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Pickle Juice: The Magical Cramp Killer?

Recently, I heard through the grapevine from cyclist friends and other triathletes that pickle juice works wonders for relieving cramps. I was a bit confused, since the word “pickle” is probably the last thing you’d think of when you think “triathlon.” I haven’t had a chance to try it, but a friend of mine in Utah drank some pickle juice when his quads were cramping up during this year’s Rockwell Relay. His legs stopped cramping! Of course, this was after throwing the pickle juice-contaminated water bottle away, nearly falling off his bike, and speaking in tongues.

So, we know that somehow, this magical pickle juice works, but how, or why does it work? Should we start carrying pickle-flavored gels, and have pickle juice in our water bottles?

First off, I don’t think eating pickles (or anything pickle-flavored) during a race would be a good idea; pickles don’t really have the carbs/protein/fats that we need during endurance racing, and personally, I don’t like the taste. Pickle juice, even though it’s technically pickle-flavored, might be a consideration.

Pickle juice has been given to cramp-stricken athletes for years. Some believe that the salt and fluids in pickle juice quickly rehydrate the athlete and replenish missing electrolytes, which causes the rapid relief from cramping. This would be the case if dehydration were the cause of cramps, but new studies reflect that is not the case. This leads to a different question, “Why do athletes cramp up in the first place?” After all, in a recent study, it took 85 seconds for cramp-stricken athletes to be relieved of cramps by pickle juice drinking, which is not enough time for the pickle juice to leave the stomach and replenish lost fluids and salt.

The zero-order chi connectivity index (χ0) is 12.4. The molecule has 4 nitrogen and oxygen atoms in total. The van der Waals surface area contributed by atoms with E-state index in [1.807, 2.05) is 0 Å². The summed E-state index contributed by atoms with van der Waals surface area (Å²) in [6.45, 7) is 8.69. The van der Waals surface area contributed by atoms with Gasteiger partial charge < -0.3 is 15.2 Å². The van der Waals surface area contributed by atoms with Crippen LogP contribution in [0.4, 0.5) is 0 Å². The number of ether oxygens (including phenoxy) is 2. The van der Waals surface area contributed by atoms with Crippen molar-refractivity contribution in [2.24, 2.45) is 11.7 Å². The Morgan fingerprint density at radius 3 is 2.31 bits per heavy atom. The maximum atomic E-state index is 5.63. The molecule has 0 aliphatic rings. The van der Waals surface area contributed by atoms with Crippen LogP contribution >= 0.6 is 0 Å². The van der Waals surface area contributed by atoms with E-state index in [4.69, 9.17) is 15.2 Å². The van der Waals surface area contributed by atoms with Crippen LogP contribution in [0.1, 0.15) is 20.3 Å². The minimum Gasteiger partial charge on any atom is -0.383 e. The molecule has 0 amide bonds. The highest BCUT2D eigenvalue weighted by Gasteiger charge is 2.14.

One doctor, Dr. Kevin C. Miller, Ph.D., ATC, an assistant professor in the Athletic Training Education Program at North Dakota State University in Fargo, has studied the phenomenon of cramping, and may have the answer.

Dr. Miller believes the cause may be exhaustion, either directly or through biochemical processes that accompany fatigue. Certain mechanisms within muscles have been found to start misfiring when a muscle is extremely tired. Small nerves that should keep the muscle from over-contracting malfunction, and the muscle bunches when it should relax.

Dr Miller goes on to say that there may be a chemical compound or molecule in the pickle juice that hits the nerves and receptors in the throat and stomach that send out a signal that disrupts the misfiring muscle mechanisms and stops cramps. He suspects it may be the vinegar, but more studies need to be done.

So, to summarize: the super-sour/bitter/tart flavors of pickle juice (or vinegar) can help relieve cramping.

I haven’t tried it yet, but this info might make me carry a small gel flask with pickle juice for my next century ride.

What do you think? Have you ever tried this cramp killing drink? Will you ever try it? Let us know.

Thanks for reading!



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